Bran Castle

Walking through the castle was fun because it was like a maze, with corridors and secret stairways going off in different directions. It’s basically what was left when the last of the Romanian royal family was sent away in the 1940’s. Throughout it there were rooms decorated with furniture from the days when Queen Marie lived there. There were also displays and information panels about why the castle was built on the hill, and of course displays about the Dracula legend. Although Vlad (the Impaler) Dracula was only there for a few days as a prisoner.

Bran Castle furnishings

Bran Castle furnishings

The four of us found a bench in the adjacent park and ate our lunch while sitting on a bench there. Afterwards we went to the souvenir stalls to buy some things for Christmas presents and as we did, the looming thunder-clouds started to dump on us. So we stood under an awning to wait it out, and the rain stopped after only about ten minutes.

Ceramic stove

Ceramic stove

Neil’s foot had been bothering him for a while, so he and Christine decided to take a taxi back to Zărnești. Our walk back seemed quicker than the morning’s walk, and we were back at the guesthouse by 4:30 pm.

Guineafowl in the field

Guineafowl in the field

As usual dinner was good, a potato and sausage soup followed by turkey stew. After dinner we went for a walk around the village. Neil and Christine had already been there in their car (courtesy of the satnav directions) but we hadn’t. There wasn’t much to see, so we were soon back at the guesthouse, where we retired to our room to write our journals.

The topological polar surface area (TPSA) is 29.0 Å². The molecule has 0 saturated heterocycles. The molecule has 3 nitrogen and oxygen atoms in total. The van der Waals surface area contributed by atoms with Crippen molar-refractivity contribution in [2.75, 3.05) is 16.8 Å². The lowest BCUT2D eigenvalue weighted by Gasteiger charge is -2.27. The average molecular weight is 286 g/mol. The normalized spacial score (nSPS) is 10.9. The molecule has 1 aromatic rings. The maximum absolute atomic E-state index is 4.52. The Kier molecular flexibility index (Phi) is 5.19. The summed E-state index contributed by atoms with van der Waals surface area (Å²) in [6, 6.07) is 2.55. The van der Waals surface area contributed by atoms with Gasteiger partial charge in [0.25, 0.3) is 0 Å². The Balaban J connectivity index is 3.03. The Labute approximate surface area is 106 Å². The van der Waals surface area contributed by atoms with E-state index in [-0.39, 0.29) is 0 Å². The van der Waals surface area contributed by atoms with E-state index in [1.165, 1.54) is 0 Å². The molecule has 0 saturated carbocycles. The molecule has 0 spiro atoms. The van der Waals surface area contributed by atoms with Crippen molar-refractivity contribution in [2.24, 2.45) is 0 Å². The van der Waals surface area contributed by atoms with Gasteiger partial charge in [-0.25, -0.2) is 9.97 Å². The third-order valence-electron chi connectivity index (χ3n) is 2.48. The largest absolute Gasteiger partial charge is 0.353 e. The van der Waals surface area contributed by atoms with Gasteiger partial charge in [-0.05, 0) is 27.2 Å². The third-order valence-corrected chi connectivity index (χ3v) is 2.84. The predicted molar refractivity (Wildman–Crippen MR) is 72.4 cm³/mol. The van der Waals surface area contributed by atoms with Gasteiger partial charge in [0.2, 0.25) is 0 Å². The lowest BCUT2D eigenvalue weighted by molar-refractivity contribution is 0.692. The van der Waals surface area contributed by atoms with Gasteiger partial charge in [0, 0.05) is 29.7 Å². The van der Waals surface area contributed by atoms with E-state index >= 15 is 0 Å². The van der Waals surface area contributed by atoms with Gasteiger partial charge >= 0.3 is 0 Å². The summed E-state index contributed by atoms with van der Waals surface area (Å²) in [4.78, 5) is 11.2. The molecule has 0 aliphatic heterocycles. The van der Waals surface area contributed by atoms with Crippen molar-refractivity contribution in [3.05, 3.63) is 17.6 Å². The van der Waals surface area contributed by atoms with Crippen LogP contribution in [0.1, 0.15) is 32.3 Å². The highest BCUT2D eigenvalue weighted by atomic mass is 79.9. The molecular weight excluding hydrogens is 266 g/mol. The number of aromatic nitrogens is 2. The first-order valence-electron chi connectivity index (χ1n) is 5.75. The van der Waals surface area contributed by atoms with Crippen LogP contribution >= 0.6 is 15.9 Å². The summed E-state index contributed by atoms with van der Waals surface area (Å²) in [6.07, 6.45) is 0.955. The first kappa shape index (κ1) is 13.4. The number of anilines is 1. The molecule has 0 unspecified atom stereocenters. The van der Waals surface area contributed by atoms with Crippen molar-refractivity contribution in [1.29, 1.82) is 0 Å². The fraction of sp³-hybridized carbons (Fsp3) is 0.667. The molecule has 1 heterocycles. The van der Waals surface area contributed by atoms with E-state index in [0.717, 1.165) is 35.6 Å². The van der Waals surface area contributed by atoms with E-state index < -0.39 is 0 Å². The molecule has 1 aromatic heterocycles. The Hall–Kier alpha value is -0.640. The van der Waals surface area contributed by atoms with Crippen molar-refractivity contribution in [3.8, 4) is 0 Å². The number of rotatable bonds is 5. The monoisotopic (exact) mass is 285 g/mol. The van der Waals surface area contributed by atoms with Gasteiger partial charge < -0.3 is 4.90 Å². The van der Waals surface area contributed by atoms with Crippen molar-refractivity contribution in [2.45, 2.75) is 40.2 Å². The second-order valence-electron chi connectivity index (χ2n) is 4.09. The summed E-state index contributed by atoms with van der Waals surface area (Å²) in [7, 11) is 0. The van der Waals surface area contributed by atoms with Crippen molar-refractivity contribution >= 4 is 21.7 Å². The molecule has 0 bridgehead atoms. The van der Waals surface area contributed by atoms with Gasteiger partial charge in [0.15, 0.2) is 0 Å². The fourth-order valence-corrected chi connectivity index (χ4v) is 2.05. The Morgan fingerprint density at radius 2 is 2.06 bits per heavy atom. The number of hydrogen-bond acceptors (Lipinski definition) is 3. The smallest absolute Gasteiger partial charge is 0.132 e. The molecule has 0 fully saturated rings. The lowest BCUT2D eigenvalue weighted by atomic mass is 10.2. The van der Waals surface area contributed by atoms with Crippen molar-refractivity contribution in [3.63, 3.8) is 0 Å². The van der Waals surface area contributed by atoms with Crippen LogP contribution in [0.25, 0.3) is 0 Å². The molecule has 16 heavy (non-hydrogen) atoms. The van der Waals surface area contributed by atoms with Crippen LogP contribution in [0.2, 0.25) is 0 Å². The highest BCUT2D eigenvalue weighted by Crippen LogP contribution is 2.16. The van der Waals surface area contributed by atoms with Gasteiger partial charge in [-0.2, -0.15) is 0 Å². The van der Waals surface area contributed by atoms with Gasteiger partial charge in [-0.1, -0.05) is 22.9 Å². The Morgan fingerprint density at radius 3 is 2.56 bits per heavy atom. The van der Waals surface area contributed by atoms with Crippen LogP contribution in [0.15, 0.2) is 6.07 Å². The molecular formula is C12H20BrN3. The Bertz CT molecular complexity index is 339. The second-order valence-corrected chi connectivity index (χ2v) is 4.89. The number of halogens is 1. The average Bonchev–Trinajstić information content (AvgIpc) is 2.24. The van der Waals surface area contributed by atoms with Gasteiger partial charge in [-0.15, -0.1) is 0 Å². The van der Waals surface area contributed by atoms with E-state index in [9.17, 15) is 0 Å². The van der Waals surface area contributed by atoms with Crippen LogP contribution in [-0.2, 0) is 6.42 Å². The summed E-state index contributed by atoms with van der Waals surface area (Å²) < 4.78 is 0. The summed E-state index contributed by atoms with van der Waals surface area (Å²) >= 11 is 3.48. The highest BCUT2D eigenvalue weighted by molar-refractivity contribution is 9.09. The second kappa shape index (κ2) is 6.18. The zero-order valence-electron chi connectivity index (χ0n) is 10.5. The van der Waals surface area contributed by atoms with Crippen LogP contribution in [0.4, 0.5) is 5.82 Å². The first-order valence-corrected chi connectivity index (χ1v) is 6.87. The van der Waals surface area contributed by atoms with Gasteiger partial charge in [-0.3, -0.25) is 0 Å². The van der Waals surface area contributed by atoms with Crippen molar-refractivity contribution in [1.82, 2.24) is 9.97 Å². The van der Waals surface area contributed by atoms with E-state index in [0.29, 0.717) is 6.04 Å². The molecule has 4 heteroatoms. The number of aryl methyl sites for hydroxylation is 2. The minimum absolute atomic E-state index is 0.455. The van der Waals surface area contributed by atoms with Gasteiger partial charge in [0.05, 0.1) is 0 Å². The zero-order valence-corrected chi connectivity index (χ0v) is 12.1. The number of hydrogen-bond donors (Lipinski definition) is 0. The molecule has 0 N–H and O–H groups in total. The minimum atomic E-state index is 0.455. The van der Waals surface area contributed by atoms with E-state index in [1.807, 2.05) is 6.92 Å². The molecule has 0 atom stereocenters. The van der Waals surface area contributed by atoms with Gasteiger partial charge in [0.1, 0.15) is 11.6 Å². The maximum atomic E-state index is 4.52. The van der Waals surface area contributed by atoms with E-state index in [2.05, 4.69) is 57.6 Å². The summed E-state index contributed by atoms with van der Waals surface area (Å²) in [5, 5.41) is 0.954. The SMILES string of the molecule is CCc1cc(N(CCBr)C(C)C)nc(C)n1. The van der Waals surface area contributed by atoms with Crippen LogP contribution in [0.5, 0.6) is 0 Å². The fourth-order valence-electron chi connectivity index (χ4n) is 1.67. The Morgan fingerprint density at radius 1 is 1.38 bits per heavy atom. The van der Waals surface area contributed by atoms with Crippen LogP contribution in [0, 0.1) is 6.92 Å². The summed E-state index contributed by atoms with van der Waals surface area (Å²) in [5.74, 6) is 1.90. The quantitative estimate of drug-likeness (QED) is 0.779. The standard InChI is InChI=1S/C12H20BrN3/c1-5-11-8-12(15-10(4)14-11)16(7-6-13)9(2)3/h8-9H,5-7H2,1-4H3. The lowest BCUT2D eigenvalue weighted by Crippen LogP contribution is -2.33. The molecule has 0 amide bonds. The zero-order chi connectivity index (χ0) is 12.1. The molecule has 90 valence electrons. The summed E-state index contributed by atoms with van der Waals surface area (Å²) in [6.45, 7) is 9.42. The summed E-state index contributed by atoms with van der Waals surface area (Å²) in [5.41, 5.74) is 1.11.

June 3, 2015

Today was supposed to be a hiking day, so after breakfast and a quick bit of laundry we headed out in Neil’s car towards the Piatra Craiului national park. We had planned to walk up the blue-marked trail to Cabana Curmătura and then back down the yellow-marked trail. It wasn’t far to the Zărnești gorge, where our walk would begin.

Zărnești gorge

Zărnești gorge

You can’t drive up the gorge, which is a good thing, so we parked by the spring near the start of the gorge. It was a lovely walk up the gorge with its sides towering over us. We were looking for Wallcreeper, a little grey bird which lives on cliffs in the mountains of Europe and is very hard to see. And unsurprisingly we didn’t see any. At the far end of the gorge our blue trail turned off and had us climbing steeply up the side of the mountain.